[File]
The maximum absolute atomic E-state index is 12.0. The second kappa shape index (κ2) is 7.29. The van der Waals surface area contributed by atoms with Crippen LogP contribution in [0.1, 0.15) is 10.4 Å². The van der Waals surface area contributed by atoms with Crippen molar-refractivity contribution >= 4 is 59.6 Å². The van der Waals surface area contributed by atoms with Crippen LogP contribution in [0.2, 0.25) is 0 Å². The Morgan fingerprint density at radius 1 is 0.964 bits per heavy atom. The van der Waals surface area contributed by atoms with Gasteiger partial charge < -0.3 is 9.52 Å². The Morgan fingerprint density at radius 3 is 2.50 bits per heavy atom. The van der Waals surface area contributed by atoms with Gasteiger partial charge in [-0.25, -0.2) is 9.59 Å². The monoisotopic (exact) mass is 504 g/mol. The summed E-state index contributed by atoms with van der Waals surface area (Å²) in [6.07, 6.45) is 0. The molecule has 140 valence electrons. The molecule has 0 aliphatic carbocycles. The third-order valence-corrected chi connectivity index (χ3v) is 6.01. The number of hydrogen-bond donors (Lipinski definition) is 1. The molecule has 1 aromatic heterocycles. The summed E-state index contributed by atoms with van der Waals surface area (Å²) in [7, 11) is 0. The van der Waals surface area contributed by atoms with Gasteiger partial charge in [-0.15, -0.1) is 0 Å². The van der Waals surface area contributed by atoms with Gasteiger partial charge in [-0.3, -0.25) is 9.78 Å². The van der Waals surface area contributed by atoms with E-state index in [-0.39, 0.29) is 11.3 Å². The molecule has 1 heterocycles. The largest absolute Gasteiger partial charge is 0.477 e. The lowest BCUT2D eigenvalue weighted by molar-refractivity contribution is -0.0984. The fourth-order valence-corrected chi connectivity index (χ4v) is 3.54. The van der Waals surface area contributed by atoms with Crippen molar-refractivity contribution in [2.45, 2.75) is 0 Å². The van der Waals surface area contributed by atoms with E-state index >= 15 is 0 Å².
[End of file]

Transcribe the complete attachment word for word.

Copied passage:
The maximum absolute atomic E-state index is 12.0. The second kappa shape index (κ2) is 7.29. The van der Waals surface area contributed by atoms with Crippen LogP contribution in [0.1, 0.15) is 10.4 Å². The van der Waals surface area contributed by atoms with Crippen molar-refractivity contribution >= 4 is 59.6 Å². The van der Waals surface area contributed by atoms with Crippen LogP contribution in [0.2, 0.25) is 0 Å². The Morgan fingerprint density at radius 1 is 0.964 bits per heavy atom. The van der Waals surface area contributed by atoms with Gasteiger partial charge < -0.3 is 9.52 Å². The Morgan fingerprint density at radius 3 is 2.50 bits per heavy atom. The van der Waals surface area contributed by atoms with Gasteiger partial charge in [-0.25, -0.2) is 9.59 Å². The monoisotopic (exact) mass is 504 g/mol. The summed E-state index contributed by atoms with van der Waals surface area (Å²) in [6.07, 6.45) is 0. The molecule has 140 valence electrons. The molecule has 0 aliphatic carbocycles. The third-order valence-corrected chi connectivity index (χ3v) is 6.01. The number of hydrogen-bond donors (Lipinski definition) is 1. The molecule has 1 aromatic heterocycles. The summed E-state index contributed by atoms with van der Waals surface area (Å²) in [7, 11) is 0. The van der Waals surface area contributed by atoms with Gasteiger partial charge in [-0.15, -0.1) is 0 Å². The van der Waals surface area contributed by atoms with Gasteiger partial charge in [-0.3, -0.25) is 9.78 Å². The van der Waals surface area contributed by atoms with E-state index in [-0.39, 0.29) is 11.3 Å². The molecule has 1 heterocycles. The largest absolute Gasteiger partial charge is 0.477 e. The lowest BCUT2D eigenvalue weighted by molar-refractivity contribution is -0.0984. The fourth-order valence-corrected chi connectivity index (χ4v) is 3.54. The van der Waals surface area contributed by atoms with Crippen molar-refractivity contribution in [2.45, 2.75) is 0 Å². The van der Waals surface area contributed by atoms with E-state index >= 15 is 0 Å².